• on 30 April 2021
  • By

Johnathan Thomas, MBA, PhD. D.DIV

Emotional stability and good mental health are important for all of us. When we add the experience of hospice care, finding a sense of balance, calm and general understanding comes into play as an essential piece for everyone involved – the patient, their family and friends, and healthcare providers. It is important to understand how hospice addresses mental health when working with patients who may be struggling to find peace and balance.

First, let us talk about the term mental health. There are levels of need, in terms of services, based on the psychological profile of a patient even before the need for palliative care becomes an issue. If clinical mental health concerns are at play, meaning the patient is managing with a clinically diagnosed mental illness, then any special needs or attention regarding that illness will be addressed and incorporated into their hospice care plan. This blog is less about clinically diagnosed illnesses like schizophrenia or bipolar disorder. Instead, we are looking more closely at the general need for mental wellness and emotional wellbeing. And in that case, everyone has needs. We are, as humans, better able to handle the stresses of illness when our personal mental state is in check.

Mental health services in the context of hospice care are not really about things like group therapy or psychological analysis. Hospice care is not about addressing mental illness, but it does very specifically deal with helping to foster a positive mental state for the patient and for family and caregivers. The overall goal, after all, of hospice care is to provide peace and a sense of calm for everyone involved.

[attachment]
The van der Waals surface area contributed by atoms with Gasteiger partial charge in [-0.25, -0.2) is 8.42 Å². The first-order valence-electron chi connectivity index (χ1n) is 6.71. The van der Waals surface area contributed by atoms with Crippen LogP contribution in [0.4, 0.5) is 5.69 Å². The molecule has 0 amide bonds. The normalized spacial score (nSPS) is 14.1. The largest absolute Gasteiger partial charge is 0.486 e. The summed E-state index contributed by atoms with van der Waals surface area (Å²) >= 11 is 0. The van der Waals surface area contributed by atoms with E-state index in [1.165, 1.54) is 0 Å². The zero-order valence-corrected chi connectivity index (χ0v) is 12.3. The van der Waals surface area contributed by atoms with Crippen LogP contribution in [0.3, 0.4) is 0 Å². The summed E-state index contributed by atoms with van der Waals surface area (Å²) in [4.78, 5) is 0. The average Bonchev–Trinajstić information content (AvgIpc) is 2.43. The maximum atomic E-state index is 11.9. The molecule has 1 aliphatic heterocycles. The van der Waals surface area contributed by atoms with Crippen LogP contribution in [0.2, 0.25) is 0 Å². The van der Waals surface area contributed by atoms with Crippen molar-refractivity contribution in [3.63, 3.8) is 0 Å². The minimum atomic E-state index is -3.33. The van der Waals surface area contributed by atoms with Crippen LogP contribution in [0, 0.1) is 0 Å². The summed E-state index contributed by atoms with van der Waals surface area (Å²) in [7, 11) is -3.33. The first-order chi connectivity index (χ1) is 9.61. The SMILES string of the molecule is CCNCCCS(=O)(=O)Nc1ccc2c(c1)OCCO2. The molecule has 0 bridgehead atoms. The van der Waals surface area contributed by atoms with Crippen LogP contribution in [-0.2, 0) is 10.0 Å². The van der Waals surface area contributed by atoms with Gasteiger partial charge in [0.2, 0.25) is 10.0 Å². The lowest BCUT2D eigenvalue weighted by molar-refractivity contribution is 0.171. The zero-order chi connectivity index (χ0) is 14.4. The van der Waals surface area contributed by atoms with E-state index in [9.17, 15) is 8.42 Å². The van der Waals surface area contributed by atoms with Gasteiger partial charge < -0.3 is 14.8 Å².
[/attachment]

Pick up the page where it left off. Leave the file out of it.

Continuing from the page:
Good hospice care provides that calm by setting an example, especially when caregivers are there in person, in your home or at a healthcare facility. For all families, knowing that the patient is coming to the end of their life can generate anxiety, discourse, and drama. Trained hospice caregivers are able to manage these situations and help everyone involved to keep a positive outlook. One of the best things trained hospice teams do to foster mental wellness is help reduce fear. They bring real and reliable knowledge to the process and are able to answer difficult questions from the patient and from family members, with direct, honest information. They are also typically very kind. They are trained and encouraged to take the time to talk with family members.

Very often, conversations with a patient include conversations about their faith and religious beliefs. Religion often plays an important role for patients and their families, so good hospice care will bend around science and medicine to also incorporate faith-based practices, like inviting a priest or community leader to visit, if that is what the family wants. Remember, the goal of hospice care is to ensure the patient’s good quality of life.  

One part of hospice care that many people do not expect is moments of joy. Good hospice workers are adept at talking with people, asking them about the patient, encouraging them to share happy memories or stories. In many cases, old photo albums come out, stories are told and there is a sense of real happiness because of the shared life experience and love for the patient. This may not be part of the official job description for a hospice caregiver, but it is more often than not a very real part of the role they play in families across America.  

The sum of all of these aspects of hospice care provides very real, hands-on training for everyone involved. In the best of circumstances, it is a master class in coping skills. For all of us, coping skills are earned, more than learned. We go through things in life, including illness and death, and the quality of our experience is defined by our ability to cope. By providing reliable information, demonstrating calm, sharing memories, laughing, and caring, everyone involved in the hospice experience is made stronger and more ready for their next challenge. Especially the patient. Facing our own mortality is not for the faint of heart. Good hospice care can build up our coping skills, help us approach challenges with grace and dignity, makqe peace with our life, our loved ones, and our own end.